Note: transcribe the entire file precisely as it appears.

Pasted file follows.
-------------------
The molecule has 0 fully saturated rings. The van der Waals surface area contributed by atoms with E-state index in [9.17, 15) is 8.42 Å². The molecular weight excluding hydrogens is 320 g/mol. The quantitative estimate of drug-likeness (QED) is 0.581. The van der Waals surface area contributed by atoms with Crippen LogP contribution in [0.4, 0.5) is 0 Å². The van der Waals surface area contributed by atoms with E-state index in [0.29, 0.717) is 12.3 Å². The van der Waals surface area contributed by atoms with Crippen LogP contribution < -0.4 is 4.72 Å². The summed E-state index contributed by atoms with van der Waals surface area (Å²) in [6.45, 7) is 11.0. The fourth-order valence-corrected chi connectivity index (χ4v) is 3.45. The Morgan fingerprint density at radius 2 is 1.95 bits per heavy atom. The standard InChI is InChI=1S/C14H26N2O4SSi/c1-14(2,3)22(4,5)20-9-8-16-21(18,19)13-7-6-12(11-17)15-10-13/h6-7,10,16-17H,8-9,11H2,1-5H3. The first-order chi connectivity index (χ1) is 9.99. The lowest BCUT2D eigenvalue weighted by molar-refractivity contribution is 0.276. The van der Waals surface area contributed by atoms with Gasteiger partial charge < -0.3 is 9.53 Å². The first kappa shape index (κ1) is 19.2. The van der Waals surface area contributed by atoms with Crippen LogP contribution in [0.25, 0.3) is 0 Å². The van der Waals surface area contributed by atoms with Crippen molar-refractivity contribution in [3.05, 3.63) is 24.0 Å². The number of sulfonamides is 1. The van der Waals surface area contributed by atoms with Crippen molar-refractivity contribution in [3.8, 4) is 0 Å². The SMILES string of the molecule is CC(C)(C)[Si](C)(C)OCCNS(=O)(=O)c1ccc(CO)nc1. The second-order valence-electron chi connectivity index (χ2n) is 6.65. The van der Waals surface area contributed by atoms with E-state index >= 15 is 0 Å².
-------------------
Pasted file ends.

The molecule has 0 fully saturated rings. The van der Waals surface area contributed by atoms with E-state index in [9.17, 15) is 8.42 Å². The molecular weight excluding hydrogens is 320 g/mol. The quantitative estimate of drug-likeness (QED) is 0.581. The van der Waals surface area contributed by atoms with Crippen LogP contribution in [0.4, 0.5) is 0 Å². The van der Waals surface area contributed by atoms with E-state index in [0.29, 0.717) is 12.3 Å². The van der Waals surface area contributed by atoms with Crippen LogP contribution < -0.4 is 4.72 Å². The summed E-state index contributed by atoms with van der Waals surface area (Å²) in [6.45, 7) is 11.0. The fourth-order valence-corrected chi connectivity index (χ4v) is 3.45. The Morgan fingerprint density at radius 2 is 1.95 bits per heavy atom. The standard InChI is InChI=1S/C14H26N2O4SSi/c1-14(2,3)22(4,5)20-9-8-16-21(18,19)13-7-6-12(11-17)15-10-13/h6-7,10,16-17H,8-9,11H2,1-5H3. The first-order chi connectivity index (χ1) is 9.99. The lowest BCUT2D eigenvalue weighted by molar-refractivity contribution is 0.276. The van der Waals surface area contributed by atoms with Gasteiger partial charge < -0.3 is 9.53 Å². The first kappa shape index (κ1) is 19.2. The van der Waals surface area contributed by atoms with Crippen LogP contribution in [0.25, 0.3) is 0 Å². The van der Waals surface area contributed by atoms with Crippen molar-refractivity contribution in [3.05, 3.63) is 24.0 Å². The number of sulfonamides is 1. The van der Waals surface area contributed by atoms with Crippen molar-refractivity contribution in [3.8, 4) is 0 Å². The SMILES string of the molecule is CC(C)(C)[Si](C)(C)OCCNS(=O)(=O)c1ccc(CO)nc1. The second-order valence-electron chi connectivity index (χ2n) is 6.65. The van der Waals surface area contributed by atoms with E-state index >= 15 is 0 Å².